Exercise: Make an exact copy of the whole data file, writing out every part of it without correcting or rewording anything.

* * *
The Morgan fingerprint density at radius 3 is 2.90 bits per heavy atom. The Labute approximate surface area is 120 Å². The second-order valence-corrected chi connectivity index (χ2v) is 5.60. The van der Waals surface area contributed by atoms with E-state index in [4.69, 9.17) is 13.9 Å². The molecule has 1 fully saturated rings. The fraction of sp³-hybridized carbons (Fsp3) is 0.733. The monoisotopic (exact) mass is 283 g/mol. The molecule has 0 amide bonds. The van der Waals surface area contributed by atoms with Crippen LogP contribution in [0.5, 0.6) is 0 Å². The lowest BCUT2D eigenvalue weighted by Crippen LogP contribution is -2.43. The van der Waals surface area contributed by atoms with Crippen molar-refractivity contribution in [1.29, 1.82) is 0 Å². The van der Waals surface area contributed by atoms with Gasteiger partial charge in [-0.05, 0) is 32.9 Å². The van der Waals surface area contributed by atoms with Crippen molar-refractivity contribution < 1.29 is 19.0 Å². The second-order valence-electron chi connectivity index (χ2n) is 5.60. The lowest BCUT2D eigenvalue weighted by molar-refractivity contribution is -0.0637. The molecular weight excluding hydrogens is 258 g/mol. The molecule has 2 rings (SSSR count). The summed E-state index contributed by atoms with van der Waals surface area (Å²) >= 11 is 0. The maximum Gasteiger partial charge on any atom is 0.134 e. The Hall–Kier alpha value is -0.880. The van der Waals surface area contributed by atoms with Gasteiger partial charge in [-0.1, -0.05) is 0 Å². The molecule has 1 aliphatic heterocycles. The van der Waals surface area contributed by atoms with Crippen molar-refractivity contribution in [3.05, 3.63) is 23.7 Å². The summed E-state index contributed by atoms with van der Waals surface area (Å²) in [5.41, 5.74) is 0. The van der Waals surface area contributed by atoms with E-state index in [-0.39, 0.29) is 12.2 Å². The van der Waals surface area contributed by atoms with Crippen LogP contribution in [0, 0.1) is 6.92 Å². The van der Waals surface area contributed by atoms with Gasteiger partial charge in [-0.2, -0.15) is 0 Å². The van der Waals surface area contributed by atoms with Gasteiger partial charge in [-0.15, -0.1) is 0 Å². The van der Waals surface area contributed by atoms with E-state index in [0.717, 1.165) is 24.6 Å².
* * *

The Morgan fingerprint density at radius 3 is 2.90 bits per heavy atom. The Labute approximate surface area is 120 Å². The second-order valence-corrected chi connectivity index (χ2v) is 5.60. The van der Waals surface area contributed by atoms with E-state index in [4.69, 9.17) is 13.9 Å². The molecule has 1 fully saturated rings. The fraction of sp³-hybridized carbons (Fsp3) is 0.733. The monoisotopic (exact) mass is 283 g/mol. The molecule has 0 amide bonds. The van der Waals surface area contributed by atoms with Crippen LogP contribution in [0.5, 0.6) is 0 Å². The lowest BCUT2D eigenvalue weighted by Crippen LogP contribution is -2.43. The van der Waals surface area contributed by atoms with Crippen molar-refractivity contribution in [1.29, 1.82) is 0 Å². The van der Waals surface area contributed by atoms with Gasteiger partial charge in [-0.05, 0) is 32.9 Å². The van der Waals surface area contributed by atoms with Crippen molar-refractivity contribution < 1.29 is 19.0 Å². The second-order valence-electron chi connectivity index (χ2n) is 5.60. The lowest BCUT2D eigenvalue weighted by molar-refractivity contribution is -0.0637. The molecular weight excluding hydrogens is 258 g/mol. The molecule has 2 rings (SSSR count). The summed E-state index contributed by atoms with van der Waals surface area (Å²) >= 11 is 0. The maximum Gasteiger partial charge on any atom is 0.134 e. The Hall–Kier alpha value is -0.880. The van der Waals surface area contributed by atoms with Gasteiger partial charge in [-0.1, -0.05) is 0 Å². The molecule has 1 aliphatic heterocycles. The van der Waals surface area contributed by atoms with Crippen molar-refractivity contribution in [3.05, 3.63) is 23.7 Å². The summed E-state index contributed by atoms with van der Waals surface area (Å²) in [5.41, 5.74) is 0. The van der Waals surface area contributed by atoms with E-state index in [-0.39, 0.29) is 12.2 Å². The van der Waals surface area contributed by atoms with Crippen LogP contribution in [0, 0.1) is 6.92 Å². The van der Waals surface area contributed by atoms with Gasteiger partial charge in [-0.2, -0.15) is 0 Å². The van der Waals surface area contributed by atoms with Gasteiger partial charge in [-0.15, -0.1) is 0 Å². The van der Waals surface area contributed by atoms with E-state index in [0.717, 1.165) is 24.6 Å².